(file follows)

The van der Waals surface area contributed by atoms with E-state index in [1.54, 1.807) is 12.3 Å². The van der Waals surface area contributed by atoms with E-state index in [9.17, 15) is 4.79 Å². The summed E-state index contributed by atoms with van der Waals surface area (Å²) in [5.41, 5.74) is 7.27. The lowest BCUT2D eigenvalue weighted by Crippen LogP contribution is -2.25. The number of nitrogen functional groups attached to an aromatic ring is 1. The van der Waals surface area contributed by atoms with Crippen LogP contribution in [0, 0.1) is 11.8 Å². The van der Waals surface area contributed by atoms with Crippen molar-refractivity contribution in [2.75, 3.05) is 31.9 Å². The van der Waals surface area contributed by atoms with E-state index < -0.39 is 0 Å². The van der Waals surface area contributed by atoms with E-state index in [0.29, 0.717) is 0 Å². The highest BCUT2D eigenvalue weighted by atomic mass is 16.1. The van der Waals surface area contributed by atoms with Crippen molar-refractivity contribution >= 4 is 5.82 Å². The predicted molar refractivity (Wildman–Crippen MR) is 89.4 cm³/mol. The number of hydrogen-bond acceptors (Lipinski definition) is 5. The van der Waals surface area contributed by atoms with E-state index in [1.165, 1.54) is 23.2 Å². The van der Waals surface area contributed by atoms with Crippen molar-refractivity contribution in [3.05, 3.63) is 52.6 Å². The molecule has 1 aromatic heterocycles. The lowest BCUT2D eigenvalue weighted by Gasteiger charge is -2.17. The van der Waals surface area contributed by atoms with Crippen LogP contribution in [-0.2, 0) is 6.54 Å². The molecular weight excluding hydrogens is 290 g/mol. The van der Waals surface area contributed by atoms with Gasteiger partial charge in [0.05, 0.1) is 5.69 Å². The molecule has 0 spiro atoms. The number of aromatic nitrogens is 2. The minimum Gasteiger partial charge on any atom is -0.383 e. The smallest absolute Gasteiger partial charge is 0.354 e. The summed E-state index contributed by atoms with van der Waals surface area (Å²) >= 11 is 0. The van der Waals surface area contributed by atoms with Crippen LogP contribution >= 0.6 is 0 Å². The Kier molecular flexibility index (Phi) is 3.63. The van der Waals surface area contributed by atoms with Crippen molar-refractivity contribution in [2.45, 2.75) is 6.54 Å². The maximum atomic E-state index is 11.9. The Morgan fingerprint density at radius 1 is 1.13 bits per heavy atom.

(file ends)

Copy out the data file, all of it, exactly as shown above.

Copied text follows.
The van der Waals surface area contributed by atoms with E-state index in [1.54, 1.807) is 12.3 Å². The van der Waals surface area contributed by atoms with E-state index in [9.17, 15) is 4.79 Å². The summed E-state index contributed by atoms with van der Waals surface area (Å²) in [5.41, 5.74) is 7.27. The lowest BCUT2D eigenvalue weighted by Crippen LogP contribution is -2.25. The number of nitrogen functional groups attached to an aromatic ring is 1. The van der Waals surface area contributed by atoms with Crippen LogP contribution in [0, 0.1) is 11.8 Å². The van der Waals surface area contributed by atoms with Crippen molar-refractivity contribution in [2.75, 3.05) is 31.9 Å². The van der Waals surface area contributed by atoms with E-state index < -0.39 is 0 Å². The van der Waals surface area contributed by atoms with E-state index in [0.29, 0.717) is 0 Å². The highest BCUT2D eigenvalue weighted by atomic mass is 16.1. The van der Waals surface area contributed by atoms with Crippen molar-refractivity contribution >= 4 is 5.82 Å². The predicted molar refractivity (Wildman–Crippen MR) is 89.4 cm³/mol. The number of hydrogen-bond acceptors (Lipinski definition) is 5. The van der Waals surface area contributed by atoms with E-state index in [1.165, 1.54) is 23.2 Å². The van der Waals surface area contributed by atoms with Crippen molar-refractivity contribution in [3.05, 3.63) is 52.6 Å². The molecule has 1 aromatic heterocycles. The lowest BCUT2D eigenvalue weighted by Gasteiger charge is -2.17. The van der Waals surface area contributed by atoms with Crippen LogP contribution in [-0.2, 0) is 6.54 Å². The molecular weight excluding hydrogens is 290 g/mol. The van der Waals surface area contributed by atoms with Gasteiger partial charge in [0.05, 0.1) is 5.69 Å². The molecule has 0 spiro atoms. The number of aromatic nitrogens is 2. The minimum Gasteiger partial charge on any atom is -0.383 e. The smallest absolute Gasteiger partial charge is 0.354 e. The summed E-state index contributed by atoms with van der Waals surface area (Å²) >= 11 is 0. The van der Waals surface area contributed by atoms with Crippen LogP contribution >= 0.6 is 0 Å². The Kier molecular flexibility index (Phi) is 3.63. The van der Waals surface area contributed by atoms with Crippen molar-refractivity contribution in [2.45, 2.75) is 6.54 Å². The maximum atomic E-state index is 11.9. The Morgan fingerprint density at radius 1 is 1.13 bits per heavy atom.